All institutions in life have requirements. Why should the Catholic Church be any different? It's not required of everyone; only those who wish to be priests, by God's calling.

First, men had no title whatever to forbid what God had left free;

Then why did Calvin rule Geneva with such a dictatorial hand, if he was so intensely concerned with personal freedom?

secondly, it is too clear to make it necessary to give any lengthened proof that God has expressly provided in his Word that this liberty shall not be infringed. I omit Paul’s injunction, in numerous passages, that a bishop be the husband of one wife;

Sure; if a bishop is married at all. He should not be guilty of bigamy or divorce and "remarriage"! That doesn't mean that the Church has no jurisdiction to require celibacy if she so desires.

but what could be stronger than his declaration, that in the latter days there would be impious men “forbidding to marry”? (1 Tim. 4:3)

Catholics do not forbid anyone to marry, strictly speaking. The Church simply says that she (and not even in its entirety, as Eastern Catholics allow married priests) wishes to draw for her priests exclusively from that portion of men who are already called by God to celibacy (1 Cor 7:17), in order to secure an undistracted devotion to the Lord (1 Cor 7:32, 35). The Church is not approaching a man who wants to be married and forbidding him to do so (i.e., going against his existing vocation and station in life); rather, she is receiving men who voluntarily follow the divine vocation of celibacy and who are voluntarily following a call by God to be priests.

Why this is the least bit controversial has always been a complete puzzle to me. I can only chalk it up to good old prejudice. It's a way to lie about and bash the Catholic Church, and it is an emotional subject, so it is used for propaganda, with little regard for reason or biblical rationale. It plays well to the crowds. It's demagoguery, pure and simple.

Such persons he calls not only impostors, but devils.

Yes, but Calvin simply assumes this is applying to a practice such as that of the Catholic Church, rather than pseudo-ascetic extreme sects like the Manichees and Gnostics and (later) Albigensians and suchlike. The Catholic Church is following the advice of St. Paul in 1 Corinthians 7. If Calvin doesn't like that, he needs to attack the Apostle Paul directly. That is his burden. Many Protestant commentaries agree with my assessment of 1 Timothy 4:3, over against Calvin's anti-Catholic fantasies:
The ascetic tendencies indicated by these prohibitions developed earlier than these Epistles among the Essenes . . . who repudiated marriage except as a necessity for preserving the race, and allowed it only under protest and under stringent regulations . . . The prohibitions above named were imposed by the later Gnosticism of the second century.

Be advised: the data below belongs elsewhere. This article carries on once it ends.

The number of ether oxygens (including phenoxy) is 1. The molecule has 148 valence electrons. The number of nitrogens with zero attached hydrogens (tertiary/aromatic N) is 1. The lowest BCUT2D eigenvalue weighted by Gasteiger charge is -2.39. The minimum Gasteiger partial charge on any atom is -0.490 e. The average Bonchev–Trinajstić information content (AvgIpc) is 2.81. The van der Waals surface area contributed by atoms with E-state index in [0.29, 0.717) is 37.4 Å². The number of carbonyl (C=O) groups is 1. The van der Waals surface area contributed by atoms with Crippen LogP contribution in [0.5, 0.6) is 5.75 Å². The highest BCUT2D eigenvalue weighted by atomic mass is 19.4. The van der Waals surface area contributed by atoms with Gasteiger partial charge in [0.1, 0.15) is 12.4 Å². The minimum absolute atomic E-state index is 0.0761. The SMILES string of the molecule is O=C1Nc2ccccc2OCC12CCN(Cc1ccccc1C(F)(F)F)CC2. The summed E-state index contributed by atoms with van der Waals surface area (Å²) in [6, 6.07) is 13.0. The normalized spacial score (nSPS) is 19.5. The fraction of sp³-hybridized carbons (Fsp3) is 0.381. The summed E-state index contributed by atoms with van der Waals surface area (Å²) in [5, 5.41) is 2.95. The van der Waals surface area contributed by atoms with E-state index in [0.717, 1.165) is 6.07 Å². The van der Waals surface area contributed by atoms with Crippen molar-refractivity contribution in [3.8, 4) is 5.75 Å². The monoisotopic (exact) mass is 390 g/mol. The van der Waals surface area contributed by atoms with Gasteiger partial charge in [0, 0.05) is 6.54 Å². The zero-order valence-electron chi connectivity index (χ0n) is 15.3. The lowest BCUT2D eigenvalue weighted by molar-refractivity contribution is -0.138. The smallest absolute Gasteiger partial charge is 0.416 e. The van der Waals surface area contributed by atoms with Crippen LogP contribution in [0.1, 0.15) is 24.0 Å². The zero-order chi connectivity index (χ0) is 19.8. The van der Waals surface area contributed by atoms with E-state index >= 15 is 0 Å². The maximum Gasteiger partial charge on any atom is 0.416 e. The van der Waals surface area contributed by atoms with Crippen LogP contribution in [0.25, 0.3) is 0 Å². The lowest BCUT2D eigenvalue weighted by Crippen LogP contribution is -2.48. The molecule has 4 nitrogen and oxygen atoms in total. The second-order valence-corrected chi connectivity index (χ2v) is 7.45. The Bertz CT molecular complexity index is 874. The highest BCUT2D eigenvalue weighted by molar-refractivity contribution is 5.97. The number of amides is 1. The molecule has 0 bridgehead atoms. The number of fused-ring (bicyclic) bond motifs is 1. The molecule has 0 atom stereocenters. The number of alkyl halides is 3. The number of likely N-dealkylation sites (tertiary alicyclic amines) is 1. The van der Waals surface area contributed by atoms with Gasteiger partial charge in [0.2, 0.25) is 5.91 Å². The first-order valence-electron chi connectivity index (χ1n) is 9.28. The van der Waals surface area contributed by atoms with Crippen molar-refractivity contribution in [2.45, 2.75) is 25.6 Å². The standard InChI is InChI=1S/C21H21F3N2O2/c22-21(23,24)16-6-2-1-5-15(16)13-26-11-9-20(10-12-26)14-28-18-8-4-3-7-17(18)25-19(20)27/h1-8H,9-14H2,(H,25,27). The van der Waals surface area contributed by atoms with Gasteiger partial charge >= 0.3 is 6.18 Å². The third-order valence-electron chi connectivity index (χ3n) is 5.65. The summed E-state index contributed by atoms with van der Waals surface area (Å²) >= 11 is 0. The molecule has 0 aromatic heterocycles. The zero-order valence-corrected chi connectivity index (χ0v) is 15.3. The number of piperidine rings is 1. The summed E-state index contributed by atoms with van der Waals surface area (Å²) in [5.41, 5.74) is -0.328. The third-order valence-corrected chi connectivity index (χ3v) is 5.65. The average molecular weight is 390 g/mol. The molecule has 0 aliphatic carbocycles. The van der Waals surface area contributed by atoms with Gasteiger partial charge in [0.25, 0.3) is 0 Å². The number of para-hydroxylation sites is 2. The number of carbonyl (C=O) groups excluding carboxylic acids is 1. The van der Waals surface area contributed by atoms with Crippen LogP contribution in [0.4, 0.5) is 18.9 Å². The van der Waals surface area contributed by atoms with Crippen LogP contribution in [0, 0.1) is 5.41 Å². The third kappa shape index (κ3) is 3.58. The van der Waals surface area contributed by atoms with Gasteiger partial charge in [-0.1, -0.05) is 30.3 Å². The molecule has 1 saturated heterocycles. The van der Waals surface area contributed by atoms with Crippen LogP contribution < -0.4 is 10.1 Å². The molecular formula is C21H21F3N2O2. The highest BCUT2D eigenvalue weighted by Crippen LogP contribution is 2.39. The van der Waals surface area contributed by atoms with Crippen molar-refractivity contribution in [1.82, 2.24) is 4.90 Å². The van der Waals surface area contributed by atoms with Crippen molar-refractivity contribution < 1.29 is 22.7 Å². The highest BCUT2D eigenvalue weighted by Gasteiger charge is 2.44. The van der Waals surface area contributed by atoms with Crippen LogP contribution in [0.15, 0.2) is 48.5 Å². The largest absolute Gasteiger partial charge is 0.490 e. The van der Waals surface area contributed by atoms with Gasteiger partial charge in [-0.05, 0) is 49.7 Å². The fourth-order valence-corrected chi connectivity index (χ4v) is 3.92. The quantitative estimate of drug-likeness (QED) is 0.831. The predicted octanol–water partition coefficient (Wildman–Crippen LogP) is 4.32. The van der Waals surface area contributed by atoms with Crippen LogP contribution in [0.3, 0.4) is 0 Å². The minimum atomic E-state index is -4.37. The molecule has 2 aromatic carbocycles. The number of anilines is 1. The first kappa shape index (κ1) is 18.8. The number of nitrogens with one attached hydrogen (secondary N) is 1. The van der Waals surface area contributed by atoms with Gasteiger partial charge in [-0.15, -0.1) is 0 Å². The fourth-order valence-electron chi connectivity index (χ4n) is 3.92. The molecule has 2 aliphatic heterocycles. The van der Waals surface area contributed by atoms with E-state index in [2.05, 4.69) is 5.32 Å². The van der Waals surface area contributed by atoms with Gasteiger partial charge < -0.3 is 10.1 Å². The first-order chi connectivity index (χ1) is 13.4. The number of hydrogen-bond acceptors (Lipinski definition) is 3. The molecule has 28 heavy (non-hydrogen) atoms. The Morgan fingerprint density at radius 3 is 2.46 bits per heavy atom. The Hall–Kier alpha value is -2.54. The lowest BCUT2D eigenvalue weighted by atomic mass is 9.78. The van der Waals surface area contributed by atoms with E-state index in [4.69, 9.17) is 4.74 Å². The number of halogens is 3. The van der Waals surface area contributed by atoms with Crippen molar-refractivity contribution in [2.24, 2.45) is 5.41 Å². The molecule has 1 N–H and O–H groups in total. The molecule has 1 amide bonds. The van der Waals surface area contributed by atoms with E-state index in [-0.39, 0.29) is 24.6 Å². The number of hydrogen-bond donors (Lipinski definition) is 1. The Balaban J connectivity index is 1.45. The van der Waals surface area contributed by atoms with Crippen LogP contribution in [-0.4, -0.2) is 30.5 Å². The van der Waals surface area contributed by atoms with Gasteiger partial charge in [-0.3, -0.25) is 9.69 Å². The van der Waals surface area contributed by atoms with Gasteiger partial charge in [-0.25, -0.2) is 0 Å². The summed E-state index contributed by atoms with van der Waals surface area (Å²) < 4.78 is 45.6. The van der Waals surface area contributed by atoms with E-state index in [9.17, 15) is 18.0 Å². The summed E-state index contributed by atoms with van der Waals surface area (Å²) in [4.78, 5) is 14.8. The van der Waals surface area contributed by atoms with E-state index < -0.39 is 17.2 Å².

(Marvin Vincent, Word Studies in the New Testament, Grand Rapids, Michigan: Eerdmans, 1980 [originally 1887], Vol. IV, 245) 
See Col. 2:16, 21f., where Paul condemns the ascetic practices of the Gnostics. The Essenes, Therapeutae and other oriental sects forbade marriage. In 1 Cor. 7 Paul does not condemn marriage. 
(A. T. Robertson, Word Pictures in the New Testament, Nashville, Tennessee: Broadman Press, 1931, Vol. IV, 578) 
The assertions of these verses are significant when studied in relation to the Gnostic and dualistic views that matter is evil and not created by God.
(The Eerdmans Bible Commentary, edited by D. Guthrie et al, Grand Rapids, Michigan: Eerdmans, 3rd edition, 1970, 1173)

We have therefore a prophecy, a sacred oracle of the Holy Spirit, intended to warn the Church from the outset against perils, and declaring that the prohibition of marriage is a doctrine of devils.

We agree, and we deny that this applies to the Catholic position. Calvin -- perhaps because of his rush to condemn Catholicism from top to bottom -- doesn't grasp the fundamental distinctions involved.

They think that they get finely off when they wrest this passage, and apply it to Montanus, the Tatians, the Encratites, and other ancient heretics. These (they say) alone condemned marriage; we by no means condemn it, but only deny it to the ecclesiastical order, in whom we think it not befitting.

Much better. This approaches a position of actually understanding that which he opposes.

As if, even granting that this prophecy was primarily fulfilled in those heretics, it is not applicable also to themselves;

But it's not, because our position (rightly understood) is also St. Paul's. If Calvin wants to attack it, he should, to be consistent, go after Paul too. But of course he does not. He'd rather play sophistical games.

or, as if one could listen to the childish quibble that they do not forbid marriage, because they do not forbid it to all. This is just as if a tyrant were to contend that a law is not unjust because its injustice presses only on a part of the state.

I repeat: all institutions impose rules and regulations. All organizations have entrance requirements. It is a part of life and reality. The Catholic Church has a perfect right and liberty under God to have this restriction, based on the teachings of St. Paul. I don't think it is even arguable. This discussion is often conducted on a purely irrational, emotional plane.

24. An argument for the celibacy of priests answered.

They object that there ought to be some distinguishing mark between the clergy and the people; as if the Lord had not provided the ornaments in which priests ought to excel.